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Supplement to "Scots Law Times," 18th May 1895.]


NOV 28 1940





EDINBURGH, MAY 19, 1894.

THE HONOURABLE LORD KYLLACHY. VILLIAM MACKINTOSH, Q.C., LL.D., son of William Mackintosh of Inshes House, sometime Provost of Inverness, was born in 1842. He was educated at the Edinburgh Academy and at the University of Edinburgh. In 1862 he graduated as M.A., with first-class honours in Mental Philosophy; was admitted to the Faculty of Advocates in 1865, appointed Procurator of the Church of

Scotland in 1880, and Sheriff of Ross, Cromarty, and Sutherland in 1881. In February 1886 the Faculty of Advocates unanimously elected Mr Mackintosh to be their Dean, and in this capacity he presided at the banquet in the Parliament

as a man of honour and probity, have secured to you the confidence of your brethren, and in like manner will command the high consideration and respect of the Court." In 1889 Mr Mackintosh was raised to the Bench, with the judicial title

Courts. His pleading was

of Lord Kyllachy. Since 1889 he has been a member of the Universities

Commission; in 1889 he received the degree of LL.D. from the University of Edinburgh; and he is a Deputy-Lieutenant of Edinburgh and of Inverness.

At the bar Mr Mackintosh was known as an industrious and successful counsel, and for many years before his elevation to the Bench his services were SO highly valued that

he was employed on one side or the other in almost all the leading cases in the lucid and thorough;


House on the occasion of Her Majesty's Jubilee. When welcoming the new Dean after his election, and he possessed the too rare faculty of putting the Lord President (Inglis) said:- "Your suchis case clearly before the Court, and giving it cessful career a professional lawyer, your real assistance by his argument. The conduct reputation for learning, your accomplishments, of a large practice is bound in some way to leave and the high character you have always sustained its mark, and the pressure and strain of these

VOL. II.-No. 1.

years have developed in his Lordship a taste for brevity and conciseness which, if it could be gratified more fully, would greatly facilitate the proceedings of the Court.

Of Lord Kyllachy as a Judge there is but one opinion-held by all branches of the legal profession and by laymen alike—and that is, that no one more capable or more deeply versed in the law has ever dignified the Scottish Bench.

Lord Kyllachy is a man with many friends and many interests. He is a keen golfer, and devotes much of his spare time to the care and development of the estate in Inverness-shire from which he takes his title.


Owing to the expression of a very general wish on the subject, we have decided not to number the pages of the reports of cases separately from the rest of the paper.

of such houses-infinitely greater than those mentioned in the preamble; and it is a wanton interference with the freedom of contract between landlord and tenant.


The Statute Law Revision Act of 1892 has effected a considerable change in what remains of the law of imprisonment for civil debt, which we think the profession generally are not aware of. When the Debtors (Scotland) Act, 1880, was passed, which abolished imprisonment for debt in Scotland, there were certain exceptions made, viz., taxes, &c. due to the Crown, rates "and assessments" lawfully imposed, and sums decerned for aliment; and the Civil Imprisonment Act of 1882 specially dealt with imprisonment for rates and assessments, and for sums decerned for aliment, regulating the procedure in regard to the power to imprison for such debts. It specially provided (section 4) that any person wilfully failing to pay any sums of aliment decerned for within the days of charge might be imprisoned for a period not exceeding six weeks; and sub-section 6 of that section abolished the ridiculous practice of making the incarcerating creditor liable for the aliment of the debtor, and put such debtor in the position, as he undoubtedly is, of one guilty of contempt of Court.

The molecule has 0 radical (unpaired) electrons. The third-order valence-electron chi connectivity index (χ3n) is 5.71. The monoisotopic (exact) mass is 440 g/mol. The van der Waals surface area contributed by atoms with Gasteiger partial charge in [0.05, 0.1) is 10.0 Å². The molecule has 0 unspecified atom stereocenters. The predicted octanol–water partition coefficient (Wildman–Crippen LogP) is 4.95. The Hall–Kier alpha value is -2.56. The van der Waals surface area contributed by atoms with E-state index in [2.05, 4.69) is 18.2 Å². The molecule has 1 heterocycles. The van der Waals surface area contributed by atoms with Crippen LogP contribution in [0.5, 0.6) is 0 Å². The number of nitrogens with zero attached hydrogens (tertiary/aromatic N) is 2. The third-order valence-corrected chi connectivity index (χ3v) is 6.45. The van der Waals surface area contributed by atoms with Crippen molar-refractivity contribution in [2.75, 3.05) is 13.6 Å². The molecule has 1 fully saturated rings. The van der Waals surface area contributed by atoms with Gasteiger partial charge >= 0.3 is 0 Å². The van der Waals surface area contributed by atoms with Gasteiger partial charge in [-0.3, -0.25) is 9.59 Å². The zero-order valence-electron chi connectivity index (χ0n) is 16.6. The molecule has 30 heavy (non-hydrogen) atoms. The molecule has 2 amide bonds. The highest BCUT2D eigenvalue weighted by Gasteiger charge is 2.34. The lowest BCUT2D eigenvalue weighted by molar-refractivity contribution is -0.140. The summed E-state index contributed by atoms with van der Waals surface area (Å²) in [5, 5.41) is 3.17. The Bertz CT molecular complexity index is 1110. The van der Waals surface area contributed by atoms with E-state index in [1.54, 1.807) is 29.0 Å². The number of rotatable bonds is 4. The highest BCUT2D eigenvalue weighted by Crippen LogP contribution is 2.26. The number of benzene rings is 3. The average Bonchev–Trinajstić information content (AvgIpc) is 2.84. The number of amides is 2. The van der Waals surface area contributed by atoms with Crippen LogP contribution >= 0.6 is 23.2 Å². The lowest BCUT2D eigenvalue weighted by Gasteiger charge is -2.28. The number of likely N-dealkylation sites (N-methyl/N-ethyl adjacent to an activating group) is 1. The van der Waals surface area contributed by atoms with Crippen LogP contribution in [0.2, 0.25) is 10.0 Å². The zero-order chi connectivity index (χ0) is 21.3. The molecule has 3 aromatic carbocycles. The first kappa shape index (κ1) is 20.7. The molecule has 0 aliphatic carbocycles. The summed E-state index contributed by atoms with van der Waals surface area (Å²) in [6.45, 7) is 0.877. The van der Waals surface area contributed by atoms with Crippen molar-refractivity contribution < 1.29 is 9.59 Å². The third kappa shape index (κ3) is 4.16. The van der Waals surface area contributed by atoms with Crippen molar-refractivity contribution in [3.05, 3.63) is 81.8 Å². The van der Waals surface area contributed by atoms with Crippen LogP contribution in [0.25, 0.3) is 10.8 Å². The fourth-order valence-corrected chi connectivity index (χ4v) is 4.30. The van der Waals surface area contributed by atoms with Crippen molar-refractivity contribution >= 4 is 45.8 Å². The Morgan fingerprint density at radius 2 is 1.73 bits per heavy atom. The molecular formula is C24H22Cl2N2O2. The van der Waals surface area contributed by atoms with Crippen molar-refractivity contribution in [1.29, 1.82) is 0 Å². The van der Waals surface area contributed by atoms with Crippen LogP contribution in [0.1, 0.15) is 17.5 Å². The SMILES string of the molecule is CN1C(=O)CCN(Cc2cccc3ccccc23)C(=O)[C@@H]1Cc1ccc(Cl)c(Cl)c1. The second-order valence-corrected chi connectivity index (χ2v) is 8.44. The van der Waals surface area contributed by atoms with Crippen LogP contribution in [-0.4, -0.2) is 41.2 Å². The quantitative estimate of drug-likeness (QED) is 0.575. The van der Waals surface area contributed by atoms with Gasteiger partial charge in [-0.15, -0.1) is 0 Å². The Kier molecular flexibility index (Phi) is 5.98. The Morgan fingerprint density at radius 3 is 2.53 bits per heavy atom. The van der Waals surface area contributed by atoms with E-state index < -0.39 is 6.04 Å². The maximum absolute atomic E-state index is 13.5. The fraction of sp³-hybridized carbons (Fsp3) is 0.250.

In virtue of this Act, it is quite common for an unwilling debtor in aliment cases to be sent to

of this course being resorted to that makes debtors pay. Of course this applies, or rather, as will be seen, applied, equally to the cases in the Small Debt Court as in the ordinary Court.

A curiosity and monstrosity amongst legislative proposals has been introduced into the House of Commons, and named The Smaller Dwellings Tenure (Scotland) Bill, 1894. The 4th clause proposes to enact that "No dwelling-house of a less annual value than £15 of yearly rent situated within a burgh shall hereafter be let for a longer period than one month, unless a garden is let along with and as a pertinent or adjunct of such dwell-prison; and indeed, in far more cases, it is the fear ing-house, any law, custom, or agreement to the contrary notwithstanding, and the period of the let of all such dwelling-houses shall expire at noon on the twenty-eighth day of a month." This might be made a little more drastic, but certainly not more ridiculous, by the imposition of a penalty on any one letting a house, or taking a house, of the value specified, for a period of more than one month. The prohibition against enter ing into an agreement for a longer lease, or rather the refusal to give legal recognition to such an agreement, has certainly the merits of originality and daring. These merits also characterise the proposal to fix the term of expiry of a lease as at the twenty-eighth day of a month-we presume "any agreement to the contrary notwithstanding." The measure would, if passed, entail great inconvenience and hardship on the part of the tenants